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Updated: March 27th, 2020
Cash flow is the lifeblood of every business. Having too little of it hampers your ability to pay your suppliers or employees on time, and having too much indicates that you could afford making an investment in extra inventory, additional machinery, or a much-needed store renovation. In a previous article on here, we provided an introduction on monitoring monthly cash flow. Now, let’s build on that foundation by diving deeper into how to correctly perform a cash flow analysis in order to make more informed decisions on the operating, investing, and financing activities of your small business.
A cash flow analysis is a method for examining how a business generates and spends money over a specific period of time. It can help you figure out where your money is going and how much cash you have available at a given moment.
In order to perform a cash flow analysis, you’ll first need to prepare your cash flow statement. A cash flow statement allows you to track the amount of cash your business has coming in, and how much it has going out—or simply put, the amount of money you’ll have available—in a given period of time.
|29||Cash Flow Analysis|
|30||Net Profit (Loss)||$9,460.00|
|31||Plus Depreciation Expense||$350.00|
|32||Cash from Operations||$9,810.00|
|33||Plus Initial Cash||$10,000.00|
|34||Less Principal Payment*||$800.00|
|35||Cash After Princ. Payment||$19,010.00|
|36||Plus Loan Advance**||–|
|37||Less Loan Payment***||–|
|38||Plus Misc. Cash Inflow****||–|
|39||Minus Misc. Cash Outflow||–|
|40||Ending Cash Flow||$19,010.00|
* Principal portion of term loan payment.
** Advance from line of credit to cover cash shortfall.
*** Repayment of loan in excess of needs.
**** Examples: sale of equipment, additional capital invested.
**** Examples: purchase of equipment, withdrawal from owner.
We will reference this example as we explain how to do a cash flow analysis.
The cash flow statement consists of three main sections: operating activities, investing activities and financing activities.
These are cash inflows and outflows directly related to your core business operations. In our initial budgeting model, we only added back depreciation to the net profit or loss from operations.
To properly keep track of cash on hand—and perform an accurate cash flow analysis—we would need to get more granular and account for changes in accounts payable, accounts receivable, inventory, and tax payment. Depending on the nature of your business, you may keep accounts receivable and payable from not only customers, but from suppliers as well.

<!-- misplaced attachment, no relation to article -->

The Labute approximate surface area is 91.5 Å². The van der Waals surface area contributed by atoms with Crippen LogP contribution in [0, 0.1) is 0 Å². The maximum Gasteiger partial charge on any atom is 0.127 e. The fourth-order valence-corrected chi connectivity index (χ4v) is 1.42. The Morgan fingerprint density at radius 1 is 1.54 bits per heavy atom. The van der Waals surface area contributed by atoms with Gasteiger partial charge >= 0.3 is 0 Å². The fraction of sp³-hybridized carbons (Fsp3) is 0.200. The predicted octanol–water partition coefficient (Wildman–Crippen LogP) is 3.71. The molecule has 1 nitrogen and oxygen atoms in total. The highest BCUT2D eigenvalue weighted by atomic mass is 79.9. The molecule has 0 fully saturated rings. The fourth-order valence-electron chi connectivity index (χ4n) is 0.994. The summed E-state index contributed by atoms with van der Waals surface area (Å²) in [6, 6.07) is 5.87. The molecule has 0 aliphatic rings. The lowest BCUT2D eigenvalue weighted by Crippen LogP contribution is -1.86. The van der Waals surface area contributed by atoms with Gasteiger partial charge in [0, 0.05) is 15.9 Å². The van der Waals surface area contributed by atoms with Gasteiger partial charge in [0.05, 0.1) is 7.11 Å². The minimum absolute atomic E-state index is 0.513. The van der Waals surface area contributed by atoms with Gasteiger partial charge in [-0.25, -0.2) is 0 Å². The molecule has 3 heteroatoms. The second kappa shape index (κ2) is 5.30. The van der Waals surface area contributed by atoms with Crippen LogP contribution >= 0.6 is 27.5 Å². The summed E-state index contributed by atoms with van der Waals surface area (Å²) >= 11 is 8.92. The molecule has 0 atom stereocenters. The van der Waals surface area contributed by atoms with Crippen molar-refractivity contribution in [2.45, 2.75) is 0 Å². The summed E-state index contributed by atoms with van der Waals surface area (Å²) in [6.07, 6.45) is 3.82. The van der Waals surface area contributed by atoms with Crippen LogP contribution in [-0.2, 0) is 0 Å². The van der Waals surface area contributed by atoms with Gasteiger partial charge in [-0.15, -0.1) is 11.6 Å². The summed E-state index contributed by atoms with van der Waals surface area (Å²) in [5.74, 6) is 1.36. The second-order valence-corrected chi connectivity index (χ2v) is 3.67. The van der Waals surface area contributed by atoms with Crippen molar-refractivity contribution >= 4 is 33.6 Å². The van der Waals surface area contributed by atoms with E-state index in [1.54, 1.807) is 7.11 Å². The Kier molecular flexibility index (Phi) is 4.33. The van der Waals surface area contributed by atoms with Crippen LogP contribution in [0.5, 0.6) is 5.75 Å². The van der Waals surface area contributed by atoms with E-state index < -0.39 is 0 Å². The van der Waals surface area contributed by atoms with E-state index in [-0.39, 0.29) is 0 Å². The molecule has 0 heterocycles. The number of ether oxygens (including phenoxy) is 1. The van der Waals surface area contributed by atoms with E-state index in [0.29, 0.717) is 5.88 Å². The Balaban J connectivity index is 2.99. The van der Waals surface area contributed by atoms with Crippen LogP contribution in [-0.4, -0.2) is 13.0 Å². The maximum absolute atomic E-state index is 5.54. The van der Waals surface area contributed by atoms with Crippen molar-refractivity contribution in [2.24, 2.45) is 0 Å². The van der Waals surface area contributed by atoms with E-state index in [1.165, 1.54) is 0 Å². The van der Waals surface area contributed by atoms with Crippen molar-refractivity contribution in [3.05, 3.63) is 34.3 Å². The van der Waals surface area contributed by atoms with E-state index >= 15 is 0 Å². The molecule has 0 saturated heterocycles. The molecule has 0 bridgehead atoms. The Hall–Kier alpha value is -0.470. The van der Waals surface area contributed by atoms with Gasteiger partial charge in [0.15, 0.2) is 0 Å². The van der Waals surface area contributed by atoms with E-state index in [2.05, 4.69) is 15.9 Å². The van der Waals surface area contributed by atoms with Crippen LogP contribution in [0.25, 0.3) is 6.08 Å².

Our cash flow analysis template assumed an all-cash business, so you would need to make the following adjustments related to operating activities. This process of reconciling net income with net cash flow from operating activities is known as the indirect method.
|Cash Inflows||Cash Outflows|
|+ Decrease in Accounts Receivable||– Increase in Accounts Receivable|
|+ Decrease in Inventory||– Increase in Inventory|
|+ Increase in Accounts Payable||-Decrease in Accounts Payable|
|+ Decrease in Prepaid Expenses||– Increase in Prepaid Expenses|
|+ Increase in Taxes Payable||– Decrease in Taxes Payable|
Depending on the unique situation of your small business, insert additional rows as needed between lines 31 and 32 to account for cash inflows or outflows from operating activities.
Financing activities affect your cash balance. When you raise capital, such as taking out a term loan or withdrawing money from a line of working capital, you increase your available cash. On the other hand, when you pay back your lenders, you decrease your available cash.
Notice on line 34 that we only deduct the principal portion of term loan payment. This is due to the fact that an interest expense would already be included in your operating expenses. Lucky you! You won’t need to do any adjustments to your cash flow analysis template.
When you sell equipment that wears out or acquire real estate to expand retail space, your cash flow is affected. These are considered to be investing activities. Since there might not be any investing activities for a long time, our cash flow analysis template labels lines 38 and 39 as miscellaneous cash inflow and outflow, respectively. Additionally, we account for infusions or withdrawals of capital by the owner(s) in these lines.
Now that you know the necessary steps to prepare a cash flow statement, let’s discuss strategies to improve your cash flow management, and interpret key numbers as well as their effects on your business decisions.